Now Playing: Comparing Two Proportions (3:42)
One of the most basic and most common statistical comparisons is the comparison of two proportions. While the idea is very simple, the number of ways two proportions can be compared is remarkable. Proportions may be compared as a difference, a ratio, or an odds ratio. They may be compared using confidence intervals, inequality tests, non-inferiority tests, equivalence tests, or superiority by a margin tests. They may be compared using large-sample approximation formulas, or using exact distribution statistics. While all of these comparisons may be made using NCSS procedures, the purpose of this video is to familiarize you with a basic difference of two proportions analysis.
Suppose 1200 patients are assigned to an experimental treatment or a standard treatment such that there are 600 patients receiving each treatment. In the experimental treatment group, 427 of the 600 patients respond positively to the treatment, while in the standard treatment group, 386 respond positively.
To compare the two groups statistically in NCSS, we first open the Two Proportions procedure from the menu. Since we have the total number of patients in each group and the total number of successes, we select the first of the three types of data input.
While not required, it is convenient to change the labels to reflect the experiment.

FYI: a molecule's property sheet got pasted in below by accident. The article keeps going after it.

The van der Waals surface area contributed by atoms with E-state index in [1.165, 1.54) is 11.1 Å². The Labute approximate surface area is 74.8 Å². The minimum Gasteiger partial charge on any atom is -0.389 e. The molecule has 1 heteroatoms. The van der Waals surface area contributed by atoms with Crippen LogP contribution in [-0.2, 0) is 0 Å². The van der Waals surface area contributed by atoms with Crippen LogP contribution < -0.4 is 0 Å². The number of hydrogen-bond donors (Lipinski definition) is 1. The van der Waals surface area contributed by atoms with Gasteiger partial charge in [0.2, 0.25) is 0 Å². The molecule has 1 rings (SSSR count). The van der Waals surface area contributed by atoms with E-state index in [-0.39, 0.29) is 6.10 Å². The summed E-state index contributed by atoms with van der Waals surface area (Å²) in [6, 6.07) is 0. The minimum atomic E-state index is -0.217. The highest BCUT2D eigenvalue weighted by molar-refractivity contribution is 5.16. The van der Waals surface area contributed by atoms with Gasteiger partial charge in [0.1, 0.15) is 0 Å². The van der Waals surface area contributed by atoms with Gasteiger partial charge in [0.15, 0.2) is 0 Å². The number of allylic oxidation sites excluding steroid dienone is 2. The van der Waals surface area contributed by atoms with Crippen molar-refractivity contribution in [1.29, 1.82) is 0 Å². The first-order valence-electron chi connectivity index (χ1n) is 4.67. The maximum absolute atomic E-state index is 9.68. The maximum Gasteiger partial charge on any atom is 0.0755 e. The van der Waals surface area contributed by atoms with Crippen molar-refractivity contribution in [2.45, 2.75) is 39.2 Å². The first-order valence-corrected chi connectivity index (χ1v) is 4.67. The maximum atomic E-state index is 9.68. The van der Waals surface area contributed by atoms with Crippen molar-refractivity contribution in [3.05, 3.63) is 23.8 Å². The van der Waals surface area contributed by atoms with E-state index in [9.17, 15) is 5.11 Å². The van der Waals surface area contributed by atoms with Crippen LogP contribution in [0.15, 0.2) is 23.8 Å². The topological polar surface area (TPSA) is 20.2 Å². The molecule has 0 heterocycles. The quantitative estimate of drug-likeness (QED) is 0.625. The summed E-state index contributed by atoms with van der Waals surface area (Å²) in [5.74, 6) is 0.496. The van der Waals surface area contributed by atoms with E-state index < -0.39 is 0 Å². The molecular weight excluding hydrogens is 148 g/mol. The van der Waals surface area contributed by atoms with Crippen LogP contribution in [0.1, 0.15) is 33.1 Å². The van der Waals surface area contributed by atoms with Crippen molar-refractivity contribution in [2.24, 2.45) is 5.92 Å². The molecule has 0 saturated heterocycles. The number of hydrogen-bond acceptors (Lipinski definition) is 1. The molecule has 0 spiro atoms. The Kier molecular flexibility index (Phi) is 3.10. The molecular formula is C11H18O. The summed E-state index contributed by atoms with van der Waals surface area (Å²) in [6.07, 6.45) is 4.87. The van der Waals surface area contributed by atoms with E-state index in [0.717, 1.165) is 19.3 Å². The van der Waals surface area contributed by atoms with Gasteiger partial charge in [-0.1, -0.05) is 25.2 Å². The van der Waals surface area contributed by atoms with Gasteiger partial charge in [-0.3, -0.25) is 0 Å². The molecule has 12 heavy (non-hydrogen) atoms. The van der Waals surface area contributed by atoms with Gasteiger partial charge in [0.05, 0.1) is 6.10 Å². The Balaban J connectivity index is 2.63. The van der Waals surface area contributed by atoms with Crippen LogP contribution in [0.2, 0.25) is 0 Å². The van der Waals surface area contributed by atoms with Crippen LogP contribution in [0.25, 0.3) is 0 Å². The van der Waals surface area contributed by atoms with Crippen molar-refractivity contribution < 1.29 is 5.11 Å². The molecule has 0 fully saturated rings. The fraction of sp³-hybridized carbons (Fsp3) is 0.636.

We then enter the values of the table.
On the Summary Reports tab, we can leave the selections at the defaults.
On the Difference Reports tab, we’ll add the most basic Wald Z confidence interval.
We won’t include any Ratio Reports or Odds Ratio Reports.
We press the Run button to generate the analysis output.
A summary of the counts and the proportions is given in the first section of the report.
The second section shows the three specified confidence intervals of the difference. The three confidence intervals do not seem to differ much.
The third section shows the test of whether the two proportions differ statistically. The p-value of 0.0113 indicates the difference of about 0.07 to be statistically significant, although the confidence intervals of the previous section show a fairly wide range of values for the true difference.
The plots section at the end gives a visual representation of the counts and percentages for each group.